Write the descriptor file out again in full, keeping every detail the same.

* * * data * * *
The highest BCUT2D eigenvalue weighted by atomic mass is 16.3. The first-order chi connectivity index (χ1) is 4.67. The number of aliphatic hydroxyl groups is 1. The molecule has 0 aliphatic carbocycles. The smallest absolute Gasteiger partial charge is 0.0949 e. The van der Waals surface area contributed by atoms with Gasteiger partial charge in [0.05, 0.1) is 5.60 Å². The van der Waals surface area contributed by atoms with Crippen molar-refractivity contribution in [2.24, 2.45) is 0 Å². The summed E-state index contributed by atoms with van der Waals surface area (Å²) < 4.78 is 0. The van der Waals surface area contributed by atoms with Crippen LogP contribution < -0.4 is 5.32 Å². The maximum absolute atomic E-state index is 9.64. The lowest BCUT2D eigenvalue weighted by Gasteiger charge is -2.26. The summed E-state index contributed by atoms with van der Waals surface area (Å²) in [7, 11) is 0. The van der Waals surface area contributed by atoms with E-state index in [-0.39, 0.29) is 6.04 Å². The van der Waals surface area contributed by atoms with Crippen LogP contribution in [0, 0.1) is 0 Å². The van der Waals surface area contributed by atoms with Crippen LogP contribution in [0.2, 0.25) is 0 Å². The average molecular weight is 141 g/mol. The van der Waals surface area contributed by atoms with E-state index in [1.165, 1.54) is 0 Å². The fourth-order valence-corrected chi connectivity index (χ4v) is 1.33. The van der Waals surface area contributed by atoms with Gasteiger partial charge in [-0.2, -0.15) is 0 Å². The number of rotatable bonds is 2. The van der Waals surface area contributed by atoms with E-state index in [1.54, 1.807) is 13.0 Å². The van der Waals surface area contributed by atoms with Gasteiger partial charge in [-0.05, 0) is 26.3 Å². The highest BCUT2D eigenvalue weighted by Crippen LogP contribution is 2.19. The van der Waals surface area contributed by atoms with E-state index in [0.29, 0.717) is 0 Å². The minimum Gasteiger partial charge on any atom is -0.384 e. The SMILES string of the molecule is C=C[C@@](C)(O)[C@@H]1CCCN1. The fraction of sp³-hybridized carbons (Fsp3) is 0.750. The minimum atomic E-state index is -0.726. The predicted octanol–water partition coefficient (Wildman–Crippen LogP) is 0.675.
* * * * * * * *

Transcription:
The highest BCUT2D eigenvalue weighted by atomic mass is 16.3. The first-order chi connectivity index (χ1) is 4.67. The number of aliphatic hydroxyl groups is 1. The molecule has 0 aliphatic carbocycles. The smallest absolute Gasteiger partial charge is 0.0949 e. The van der Waals surface area contributed by atoms with Gasteiger partial charge in [0.05, 0.1) is 5.60 Å². The van der Waals surface area contributed by atoms with Crippen molar-refractivity contribution in [2.24, 2.45) is 0 Å². The summed E-state index contributed by atoms with van der Waals surface area (Å²) < 4.78 is 0. The van der Waals surface area contributed by atoms with Crippen LogP contribution < -0.4 is 5.32 Å². The maximum absolute atomic E-state index is 9.64. The lowest BCUT2D eigenvalue weighted by Gasteiger charge is -2.26. The summed E-state index contributed by atoms with van der Waals surface area (Å²) in [7, 11) is 0. The van der Waals surface area contributed by atoms with E-state index in [-0.39, 0.29) is 6.04 Å². The van der Waals surface area contributed by atoms with Crippen LogP contribution in [0, 0.1) is 0 Å². The van der Waals surface area contributed by atoms with Crippen LogP contribution in [0.2, 0.25) is 0 Å². The average molecular weight is 141 g/mol. The van der Waals surface area contributed by atoms with E-state index in [1.165, 1.54) is 0 Å². The fourth-order valence-corrected chi connectivity index (χ4v) is 1.33. The van der Waals surface area contributed by atoms with Gasteiger partial charge in [-0.2, -0.15) is 0 Å². The number of rotatable bonds is 2. The van der Waals surface area contributed by atoms with E-state index in [1.54, 1.807) is 13.0 Å². The van der Waals surface area contributed by atoms with Gasteiger partial charge in [-0.05, 0) is 26.3 Å². The highest BCUT2D eigenvalue weighted by Crippen LogP contribution is 2.19. The van der Waals surface area contributed by atoms with E-state index in [0.29, 0.717) is 0 Å². The minimum Gasteiger partial charge on any atom is -0.384 e. The SMILES string of the molecule is C=C[C@@](C)(O)[C@@H]1CCCN1. The fraction of sp³-hybridized carbons (Fsp3) is 0.750. The minimum atomic E-state index is -0.726. The predicted octanol–water partition coefficient (Wildman–Crippen LogP) is 0.675.